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History of Latex

The first piece of latexwear was the Mackintosh coat, which first appeared on the market 1824 in Scotland. The Mackintosh was made out of rubberized material and appeared in several magazines devoted to nothing but images of women in raincoats. These included Mackintosh Magazine, Girl Mack, Rainwear Review, Proof, Rain, Bravura. These magazines included mainly black and white photos where models where shiny clothing.  The 2002 S&M-themed romantic movie “Secretary” makes a slight nod to this scene by having Maggie Gyllenhaal innocently appear in a rubber raincoat early in the film.

The earliest magazine to document latex fetish was probably Bizarre Magazine, published by John Willie from 1946 to 1959. Around the same time, Irving Klaw, the photographer who made Bettie Page famous, also published set of comic books on the subject, with titles such as “Ladies in Rubber” (1954).

What Is Latex Fetish?

Many people enjoy sex acts where latex plays a leading role. In some occasions, the pleasure comes from feeling that equipment on the skin when one wears it, and, in others, from seeing and touching the couple thus dressed. But it can also be exciting to simply interact with objects, underwear or accessories -bodysuits, whips, eye masks, etc.- made with this elastic material of vegetable origin without the need for another person to be involved.

 

What Is Latex Fetishism Involved With?

Often, latex fetishism appears in the context of BDSM sexuality, an acronym that unites practices such as discipline or bondage, consisting of immobilizing with ropes or bandages. The so-called “rubber fetishists” – which comes from the word rubber, which associates a certain aesthetic to the agreed sadomasochistic pleasures. Submission is linked to an environment and a specific way of dressing. It is, for example, what happens with many dominatrices, women who take a dominant role in submission games.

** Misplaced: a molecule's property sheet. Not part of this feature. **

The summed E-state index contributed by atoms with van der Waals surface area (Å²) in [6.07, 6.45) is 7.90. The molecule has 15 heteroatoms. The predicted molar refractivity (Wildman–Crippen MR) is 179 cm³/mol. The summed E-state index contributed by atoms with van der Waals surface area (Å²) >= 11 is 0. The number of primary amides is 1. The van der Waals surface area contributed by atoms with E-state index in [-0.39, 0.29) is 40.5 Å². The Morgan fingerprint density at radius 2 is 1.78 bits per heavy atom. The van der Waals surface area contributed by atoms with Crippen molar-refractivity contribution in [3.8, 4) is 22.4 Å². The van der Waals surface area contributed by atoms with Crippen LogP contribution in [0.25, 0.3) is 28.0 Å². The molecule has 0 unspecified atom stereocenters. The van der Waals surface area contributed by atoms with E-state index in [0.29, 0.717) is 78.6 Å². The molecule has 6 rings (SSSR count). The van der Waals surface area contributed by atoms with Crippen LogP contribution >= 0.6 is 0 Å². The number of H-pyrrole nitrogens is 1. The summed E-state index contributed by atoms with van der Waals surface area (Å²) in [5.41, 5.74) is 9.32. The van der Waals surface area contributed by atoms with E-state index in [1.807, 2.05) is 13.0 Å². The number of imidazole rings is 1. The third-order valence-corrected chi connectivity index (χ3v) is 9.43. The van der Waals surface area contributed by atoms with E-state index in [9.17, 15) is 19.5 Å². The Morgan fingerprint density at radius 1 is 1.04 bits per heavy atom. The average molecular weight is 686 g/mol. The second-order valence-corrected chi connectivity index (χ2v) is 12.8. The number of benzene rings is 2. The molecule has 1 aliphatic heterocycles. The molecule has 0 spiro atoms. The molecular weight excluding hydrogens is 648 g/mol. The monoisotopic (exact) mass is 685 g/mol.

Why Are People Into Latex?

There are several reasons for latex to succeed in these circumstances. One of them is its adherence: for the fetishists, it constitutes a kind of second skin. In some way, it is like an armor that allows them to feel differently and be protected at the same time. On the other hand, the adjustment of the garments exerts constant pressure that keeps the senses alert. Thus, the individual perceives that he revives his mind and stays awake to enter a different erotic world.

The pressure that latex clothes exert on the body is also seen as a bondage element. Due to the elasticity of the material, and the adjusted character of the clothing that is created, in the attempt to return to its resting position, the latex creates a constant pressure on the skin of the wearer, pressure that is interpreted as erotic (a continuous stimulation of skin pressure receptors) for some latex fetishists. Just as the continuous touch of ordinary clothes on our skin ends up being ignored by our nervous system so as not to be saturated with information, the pressure level of latex clothes makes it more difficult to ignore by the nervous system. Also, a lot of people enjoys the shininess of the material when properly handled with polishing materials. The whole gloss effect of the catsuit or the dress makes the appearance of the person more exciting. Finally the smell of rubber latex is also a stimulant for some latex fetishists, to intensify the smell these garments are often impregnated with chemicals, but there are also latex lovers who simply dislike the rubber smell.

 

Latex In Popular Media

Within popular culture, we can notice the presence of latex dressing, if it is directly linked to the fetishistic practice that is associated, or if it is only present as material, and that due to this fact, the work where it appears has become iconic for the latex fetishists.

Some movies where latex fetishism appears:

  1. Cat’s Eye – Yuki Uchida wore a suit of spandex and leather mix, along with Norika Fujiwara and Inamori Izumi
  2. Underworld series – In this popular dark fantasy series, Kate Beckinsale sports vinyl, latex material suits.
  3. How to Talk to Girls at Parties (2017) – Croydon, 1977. A trio of punk teenagers goes to a party to meet girls, but they find that girls there are very different from what they expected.
  4. Girl in 3D (2004) – Vicky would like to be a Hollywood, when she receives an opportunity to meet Stu (her idol), who is happened to love latex catsuits.
  5. The Machine (2013) – A programmer Vincent creates a super strong cyborg, who starts to ask questions.
  6. Thursday (1998) – Casey has given up drug dealing for a suburban idyll in Houston, a job as an architect and a new wife.